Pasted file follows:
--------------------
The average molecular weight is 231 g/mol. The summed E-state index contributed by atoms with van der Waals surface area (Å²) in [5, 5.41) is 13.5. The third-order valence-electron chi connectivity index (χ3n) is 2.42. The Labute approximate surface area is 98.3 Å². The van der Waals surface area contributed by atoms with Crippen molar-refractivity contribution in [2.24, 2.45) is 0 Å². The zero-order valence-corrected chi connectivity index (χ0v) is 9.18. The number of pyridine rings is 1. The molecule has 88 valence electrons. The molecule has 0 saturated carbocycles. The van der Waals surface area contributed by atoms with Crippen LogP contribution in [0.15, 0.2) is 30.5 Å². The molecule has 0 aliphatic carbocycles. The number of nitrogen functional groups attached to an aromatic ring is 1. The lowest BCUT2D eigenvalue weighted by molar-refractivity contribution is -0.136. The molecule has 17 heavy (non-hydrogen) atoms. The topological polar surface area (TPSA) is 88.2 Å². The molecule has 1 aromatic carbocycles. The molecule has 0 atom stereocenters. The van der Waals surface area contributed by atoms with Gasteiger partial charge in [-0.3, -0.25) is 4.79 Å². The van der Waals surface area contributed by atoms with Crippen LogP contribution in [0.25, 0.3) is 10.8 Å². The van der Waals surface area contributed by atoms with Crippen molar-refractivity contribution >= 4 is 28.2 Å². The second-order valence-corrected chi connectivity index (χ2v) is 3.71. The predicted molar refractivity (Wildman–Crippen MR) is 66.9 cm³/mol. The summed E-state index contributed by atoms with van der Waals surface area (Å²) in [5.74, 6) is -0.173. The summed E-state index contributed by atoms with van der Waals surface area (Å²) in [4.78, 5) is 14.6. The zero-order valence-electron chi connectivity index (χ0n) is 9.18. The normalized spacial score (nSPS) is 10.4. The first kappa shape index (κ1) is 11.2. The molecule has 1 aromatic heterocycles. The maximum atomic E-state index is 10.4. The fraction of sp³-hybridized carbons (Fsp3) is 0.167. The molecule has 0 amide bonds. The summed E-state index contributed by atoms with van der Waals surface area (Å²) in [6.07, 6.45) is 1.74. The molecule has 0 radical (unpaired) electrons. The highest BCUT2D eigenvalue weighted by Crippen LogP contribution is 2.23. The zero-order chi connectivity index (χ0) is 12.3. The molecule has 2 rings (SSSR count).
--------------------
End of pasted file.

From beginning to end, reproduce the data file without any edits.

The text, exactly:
The average molecular weight is 231 g/mol. The summed E-state index contributed by atoms with van der Waals surface area (Å²) in [5, 5.41) is 13.5. The third-order valence-electron chi connectivity index (χ3n) is 2.42. The Labute approximate surface area is 98.3 Å². The van der Waals surface area contributed by atoms with Crippen molar-refractivity contribution in [2.24, 2.45) is 0 Å². The zero-order valence-corrected chi connectivity index (χ0v) is 9.18. The number of pyridine rings is 1. The molecule has 88 valence electrons. The molecule has 0 saturated carbocycles. The van der Waals surface area contributed by atoms with Crippen LogP contribution in [0.15, 0.2) is 30.5 Å². The molecule has 0 aliphatic carbocycles. The number of nitrogen functional groups attached to an aromatic ring is 1. The lowest BCUT2D eigenvalue weighted by molar-refractivity contribution is -0.136. The molecule has 17 heavy (non-hydrogen) atoms. The topological polar surface area (TPSA) is 88.2 Å². The molecule has 1 aromatic carbocycles. The molecule has 0 atom stereocenters. The van der Waals surface area contributed by atoms with Gasteiger partial charge in [-0.3, -0.25) is 4.79 Å². The van der Waals surface area contributed by atoms with Crippen LogP contribution in [0.25, 0.3) is 10.8 Å². The van der Waals surface area contributed by atoms with Crippen molar-refractivity contribution >= 4 is 28.2 Å². The second-order valence-corrected chi connectivity index (χ2v) is 3.71. The predicted molar refractivity (Wildman–Crippen MR) is 66.9 cm³/mol. The summed E-state index contributed by atoms with van der Waals surface area (Å²) in [5.74, 6) is -0.173. The summed E-state index contributed by atoms with van der Waals surface area (Å²) in [4.78, 5) is 14.6. The zero-order valence-electron chi connectivity index (χ0n) is 9.18. The normalized spacial score (nSPS) is 10.4. The first kappa shape index (κ1) is 11.2. The molecule has 1 aromatic heterocycles. The maximum atomic E-state index is 10.4. The fraction of sp³-hybridized carbons (Fsp3) is 0.167. The molecule has 0 amide bonds. The summed E-state index contributed by atoms with van der Waals surface area (Å²) in [6.07, 6.45) is 1.74. The molecule has 0 radical (unpaired) electrons. The highest BCUT2D eigenvalue weighted by Crippen LogP contribution is 2.23. The zero-order chi connectivity index (χ0) is 12.3. The molecule has 2 rings (SSSR count).